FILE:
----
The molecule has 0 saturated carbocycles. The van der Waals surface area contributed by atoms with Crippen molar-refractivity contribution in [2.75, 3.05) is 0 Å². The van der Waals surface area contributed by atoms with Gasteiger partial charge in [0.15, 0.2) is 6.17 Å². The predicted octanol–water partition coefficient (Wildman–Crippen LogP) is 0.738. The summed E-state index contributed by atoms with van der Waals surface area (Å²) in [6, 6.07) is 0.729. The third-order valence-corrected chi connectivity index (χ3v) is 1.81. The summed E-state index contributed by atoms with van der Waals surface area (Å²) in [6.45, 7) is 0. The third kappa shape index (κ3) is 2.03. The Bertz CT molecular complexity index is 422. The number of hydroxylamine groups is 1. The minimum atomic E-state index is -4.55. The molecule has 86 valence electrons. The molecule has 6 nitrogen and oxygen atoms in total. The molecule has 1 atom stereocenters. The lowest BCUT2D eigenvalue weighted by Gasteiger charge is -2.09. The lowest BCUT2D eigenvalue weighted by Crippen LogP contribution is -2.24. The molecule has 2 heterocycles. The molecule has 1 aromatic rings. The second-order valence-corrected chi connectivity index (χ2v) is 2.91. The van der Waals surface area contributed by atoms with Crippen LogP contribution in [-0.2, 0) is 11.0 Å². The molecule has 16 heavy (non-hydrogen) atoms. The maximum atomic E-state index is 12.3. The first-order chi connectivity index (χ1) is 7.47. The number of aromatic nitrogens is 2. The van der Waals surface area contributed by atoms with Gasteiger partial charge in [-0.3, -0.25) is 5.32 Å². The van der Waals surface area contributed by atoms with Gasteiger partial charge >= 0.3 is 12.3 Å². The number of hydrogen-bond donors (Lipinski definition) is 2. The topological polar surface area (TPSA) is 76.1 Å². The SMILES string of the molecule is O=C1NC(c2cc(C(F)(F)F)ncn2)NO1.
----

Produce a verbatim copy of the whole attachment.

The molecule has 0 saturated carbocycles. The van der Waals surface area contributed by atoms with Crippen molar-refractivity contribution in [2.75, 3.05) is 0 Å². The van der Waals surface area contributed by atoms with Gasteiger partial charge in [0.15, 0.2) is 6.17 Å². The predicted octanol–water partition coefficient (Wildman–Crippen LogP) is 0.738. The summed E-state index contributed by atoms with van der Waals surface area (Å²) in [6, 6.07) is 0.729. The third-order valence-corrected chi connectivity index (χ3v) is 1.81. The summed E-state index contributed by atoms with van der Waals surface area (Å²) in [6.45, 7) is 0. The third kappa shape index (κ3) is 2.03. The Bertz CT molecular complexity index is 422. The number of hydroxylamine groups is 1. The minimum atomic E-state index is -4.55. The molecule has 86 valence electrons. The molecule has 6 nitrogen and oxygen atoms in total. The molecule has 1 atom stereocenters. The lowest BCUT2D eigenvalue weighted by Gasteiger charge is -2.09. The lowest BCUT2D eigenvalue weighted by Crippen LogP contribution is -2.24. The molecule has 2 heterocycles. The molecule has 1 aromatic rings. The second-order valence-corrected chi connectivity index (χ2v) is 2.91. The van der Waals surface area contributed by atoms with Crippen LogP contribution in [-0.2, 0) is 11.0 Å². The molecule has 16 heavy (non-hydrogen) atoms. The maximum atomic E-state index is 12.3. The first-order chi connectivity index (χ1) is 7.47. The number of aromatic nitrogens is 2. The van der Waals surface area contributed by atoms with Gasteiger partial charge in [-0.3, -0.25) is 5.32 Å². The van der Waals surface area contributed by atoms with Gasteiger partial charge >= 0.3 is 12.3 Å². The number of hydrogen-bond donors (Lipinski definition) is 2. The topological polar surface area (TPSA) is 76.1 Å². The SMILES string of the molecule is O=C1NC(c2cc(C(F)(F)F)ncn2)NO1.